The Chelan County Public Utility District
commission at its meeting Sept. 18 approved a resolution to enter into a
long-term, 15-year agreement with the Confederated Tribes and Bands of the
Yakama Nation for coho salmon hatchery fish rearing.
The agreement helps the utility, located in
Chelan County in central Washington, meet its Habitat Conservation Plan goals
and ensure no net impact on fish due to its operations at Rocky Reach and Rock
Island dams, according to a PUD September 18 news release.
The new agreement between the tribe and the
PUD extends what has been a pilot program over the past 10 years for the
reintroduction of coho salmon into the Rock Island and Rocky Reach reservoirs.
“We have learned a lot during the past ten
years,” Alene Underwood, PUD Fish & Wildlife manager told the Commission at
its Sept. 4 meeting. “This contract would fully implement the pilot project we
have had with the Yakamas and would give the PUD Habitat Conservation Plans
(HCP) long-term certainty for protecting coho salmon. Our hatchery programs are
a key element to our commitment of No Net Impact for salmon and steelhead
migrating past Rock Island and Rocky Reach.”
Under the agreement, the Yakama Nation will
continue its work to reestablish naturally spawning coho populations in the
mid-Columbia tributaries to biologically sustainable levels and to provide
significant harvest in most years. The 15-year cost of the program is $9.7
“Resource stewardship is a fundamental value
for the PUD,” said General Manager Steve Wright. “This agreement is the most
cost effective option that we considered and it guarantees our coho compliance
for the full 15 years.”
The proposed contract provides for the PUD to
join the Bonneville Power Administration, along with Grant and Douglas PUDs, to
provide for the reintroduction of coho.
It’s important to note that all of the
signatories to the PUD’s HCP have endorsed this proposal, the PUD said
HCPs are an obligation Chelan PUD has to
satisfy salmon and steelhead protection under its Federal Energy Regulatory
Commission licenses for the two dams.
In a presentation to the PUD Commission Sept.
4, Underwood said that under the HCPs, hatchery programs are part of achieving
no net impact on salmon and steelhead migrating past Rocky Reach and Rock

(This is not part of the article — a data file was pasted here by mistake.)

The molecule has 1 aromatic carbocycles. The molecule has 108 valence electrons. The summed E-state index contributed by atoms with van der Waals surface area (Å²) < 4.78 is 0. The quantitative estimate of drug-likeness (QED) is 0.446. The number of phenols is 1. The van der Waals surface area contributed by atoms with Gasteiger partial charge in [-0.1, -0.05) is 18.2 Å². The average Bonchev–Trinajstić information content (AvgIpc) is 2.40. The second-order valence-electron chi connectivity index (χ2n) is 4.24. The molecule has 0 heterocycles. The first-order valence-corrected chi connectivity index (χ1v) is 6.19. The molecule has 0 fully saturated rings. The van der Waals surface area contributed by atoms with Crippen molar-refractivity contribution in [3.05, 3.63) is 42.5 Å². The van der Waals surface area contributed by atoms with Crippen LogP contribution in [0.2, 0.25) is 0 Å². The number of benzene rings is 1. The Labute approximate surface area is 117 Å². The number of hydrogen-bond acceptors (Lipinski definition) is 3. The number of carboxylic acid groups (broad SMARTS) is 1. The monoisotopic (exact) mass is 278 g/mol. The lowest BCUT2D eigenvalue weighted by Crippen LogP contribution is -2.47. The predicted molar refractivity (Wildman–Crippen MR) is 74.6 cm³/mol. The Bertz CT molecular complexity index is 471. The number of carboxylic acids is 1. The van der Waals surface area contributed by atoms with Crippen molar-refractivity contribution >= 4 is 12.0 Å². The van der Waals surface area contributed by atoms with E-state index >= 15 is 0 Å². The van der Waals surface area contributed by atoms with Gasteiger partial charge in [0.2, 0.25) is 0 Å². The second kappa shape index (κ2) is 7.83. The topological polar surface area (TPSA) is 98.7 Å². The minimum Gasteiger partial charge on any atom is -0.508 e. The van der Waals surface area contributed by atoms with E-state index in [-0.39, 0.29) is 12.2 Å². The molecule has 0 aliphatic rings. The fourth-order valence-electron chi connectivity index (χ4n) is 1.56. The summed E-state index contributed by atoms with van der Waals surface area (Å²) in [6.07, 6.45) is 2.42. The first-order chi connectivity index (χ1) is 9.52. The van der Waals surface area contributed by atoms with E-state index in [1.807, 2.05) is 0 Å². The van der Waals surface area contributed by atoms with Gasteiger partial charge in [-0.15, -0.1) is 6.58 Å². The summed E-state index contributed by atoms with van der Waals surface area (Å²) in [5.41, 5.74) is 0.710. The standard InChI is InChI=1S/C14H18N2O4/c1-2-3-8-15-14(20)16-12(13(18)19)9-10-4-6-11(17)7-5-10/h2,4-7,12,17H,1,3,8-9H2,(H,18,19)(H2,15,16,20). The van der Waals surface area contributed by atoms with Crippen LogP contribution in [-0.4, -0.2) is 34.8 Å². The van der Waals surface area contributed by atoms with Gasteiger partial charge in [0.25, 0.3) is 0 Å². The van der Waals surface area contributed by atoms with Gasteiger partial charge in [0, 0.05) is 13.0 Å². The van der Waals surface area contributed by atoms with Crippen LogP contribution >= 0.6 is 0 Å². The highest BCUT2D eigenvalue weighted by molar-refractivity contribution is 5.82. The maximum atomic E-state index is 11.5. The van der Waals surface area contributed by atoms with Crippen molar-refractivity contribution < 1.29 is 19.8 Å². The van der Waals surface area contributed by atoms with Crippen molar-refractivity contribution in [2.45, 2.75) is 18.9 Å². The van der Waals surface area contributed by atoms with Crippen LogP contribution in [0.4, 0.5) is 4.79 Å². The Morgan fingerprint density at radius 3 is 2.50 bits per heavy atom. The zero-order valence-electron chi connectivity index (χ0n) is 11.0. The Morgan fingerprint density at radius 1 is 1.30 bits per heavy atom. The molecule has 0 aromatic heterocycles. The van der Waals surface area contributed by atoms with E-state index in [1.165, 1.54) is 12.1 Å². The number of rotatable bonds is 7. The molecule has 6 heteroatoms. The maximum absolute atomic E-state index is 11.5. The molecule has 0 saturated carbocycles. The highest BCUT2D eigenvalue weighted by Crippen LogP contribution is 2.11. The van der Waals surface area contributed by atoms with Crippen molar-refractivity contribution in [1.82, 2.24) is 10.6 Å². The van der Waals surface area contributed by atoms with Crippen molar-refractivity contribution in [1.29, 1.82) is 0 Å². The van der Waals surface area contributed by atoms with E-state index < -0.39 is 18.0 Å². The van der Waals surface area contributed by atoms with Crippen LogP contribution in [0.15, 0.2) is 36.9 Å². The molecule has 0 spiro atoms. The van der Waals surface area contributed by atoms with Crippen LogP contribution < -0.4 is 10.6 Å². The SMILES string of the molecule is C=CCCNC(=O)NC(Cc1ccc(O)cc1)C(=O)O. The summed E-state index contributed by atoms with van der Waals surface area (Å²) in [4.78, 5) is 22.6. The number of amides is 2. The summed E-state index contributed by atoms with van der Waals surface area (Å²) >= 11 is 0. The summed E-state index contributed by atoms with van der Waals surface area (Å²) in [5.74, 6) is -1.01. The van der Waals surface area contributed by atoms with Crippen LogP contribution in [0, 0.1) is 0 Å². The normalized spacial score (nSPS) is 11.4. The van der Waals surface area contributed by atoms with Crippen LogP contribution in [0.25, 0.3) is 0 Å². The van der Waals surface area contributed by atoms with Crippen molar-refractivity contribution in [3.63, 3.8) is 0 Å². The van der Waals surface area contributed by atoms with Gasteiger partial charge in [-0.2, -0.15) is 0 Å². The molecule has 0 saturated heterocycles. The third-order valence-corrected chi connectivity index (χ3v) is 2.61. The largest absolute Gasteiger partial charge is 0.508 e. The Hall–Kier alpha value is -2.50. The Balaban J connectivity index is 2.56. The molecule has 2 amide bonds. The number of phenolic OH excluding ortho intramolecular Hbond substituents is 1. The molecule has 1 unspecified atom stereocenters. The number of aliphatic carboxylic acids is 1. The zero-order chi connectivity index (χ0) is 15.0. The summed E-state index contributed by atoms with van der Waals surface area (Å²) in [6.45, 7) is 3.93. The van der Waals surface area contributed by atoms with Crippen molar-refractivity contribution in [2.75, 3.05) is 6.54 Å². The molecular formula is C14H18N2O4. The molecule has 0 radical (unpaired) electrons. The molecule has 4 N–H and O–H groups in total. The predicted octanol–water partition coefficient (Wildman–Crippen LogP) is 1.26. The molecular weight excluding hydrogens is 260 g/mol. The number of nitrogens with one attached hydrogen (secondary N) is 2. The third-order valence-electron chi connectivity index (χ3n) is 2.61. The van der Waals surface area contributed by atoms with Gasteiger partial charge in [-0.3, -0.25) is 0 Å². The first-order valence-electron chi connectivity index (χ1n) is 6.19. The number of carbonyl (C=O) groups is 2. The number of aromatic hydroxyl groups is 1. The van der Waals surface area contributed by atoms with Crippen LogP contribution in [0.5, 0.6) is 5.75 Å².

At the time the HCPs were being developed,
coho salmon no longer migrated up into the mid-Columbia River. On June 20,
2007, the HCP Hatchery Committee signed an agreement saying that the PUD should
begin to provide compensation for a coho hatchery, and in August that year, the
Hatchery Committee approved funding for 10 years.
The objective of the Yakama Nation coho
reintroduction project is to re-establish naturally-spawning coho populations
in mid-Columbia tributaries. The Yakama Nation has led this coho reintroduction
in the Wenatchee and Methow sub-basins since the 1990s, according to the PUD
The first 10-year funding agreement expired
Dec. 31, 2017.
The terms of the new 15-year cost-share
--Chelan PUD provides access to broodstock
collection facilities at Tumwater and Dryden.
--Chelan provides the option to use Rocky
Reach Annex for future cost offset.
--Mutual termination with exceptions in case
of material breach or loss of HCP credit.
--Chelan’s annual average cost will be
$605,271, held to 1.75 percent inflation.
The cost to the PUD will be $3.52 per smolt,
which compares to an average of $6.31 per smolt for other PUD hatchery
The PUD had declared in 2013 that after a
decade of working together with state and federal fish agencies and two
Northwest tribes that under the HCPs for Rocky Reach and Rock Island dams it has
achieved the goal that these dams have no net impact on the salmon and
steelhead migrating past them (see www.chelanpud.org/habitat-conservation-plans.html).
According to the PUD, both Chelan and Douglas
PUDs worked cooperatively with state and federal fisheries agencies and tribes
to develop the HCPs for anadromous salmon and steelhead (http://www.chelanpud.org/environment/habitat-conservation-plans).
Signing the plans were Confederated Tribes of
the Colville Reservation, Yakama Nation, NOAA Fisheries, U.S. Fish and Wildlife
Service and the Washington Department of Fish and Wildlife.
Chelan PUD developed the HCPs for the Rocky
Reach and Rock Island Projects, while Douglas PUD was responsible for the Wells
The plans commit the two utilities to a 50-year
program to ensure that their hydro projects have no net impact on mid-Columbia
salmon and steelhead runs, Chelan PUD said. This will be accomplished through a
combination of fish bypass systems, spill at the hydro projects, off-site
hatchery programs and evaluations, and habitat restoration work conducted in
mid-Columbia tributary systems.
--CBB, January 22, 2018, “Proposed Yakama
Nation Coho Salmon Restoration Hatchery Takes Another Step Closer To Funding, http://www.cbbulletin.com/435911.aspx
-- CBB, October 11, 2013, “NW
Power/Conservation Council Moves Forward On $9 Million Yakama Nation Coho
Restoration Hatchery,” http://www.cbbulletin.com/428635.aspx
--CBB, March 8, 2018, “Chelan PUD Says HCPs
Have Led To ‘No Net Impact’ On Salmon, Steelhead At Two Dams,” http://www.cbbulletin.com/425379.aspx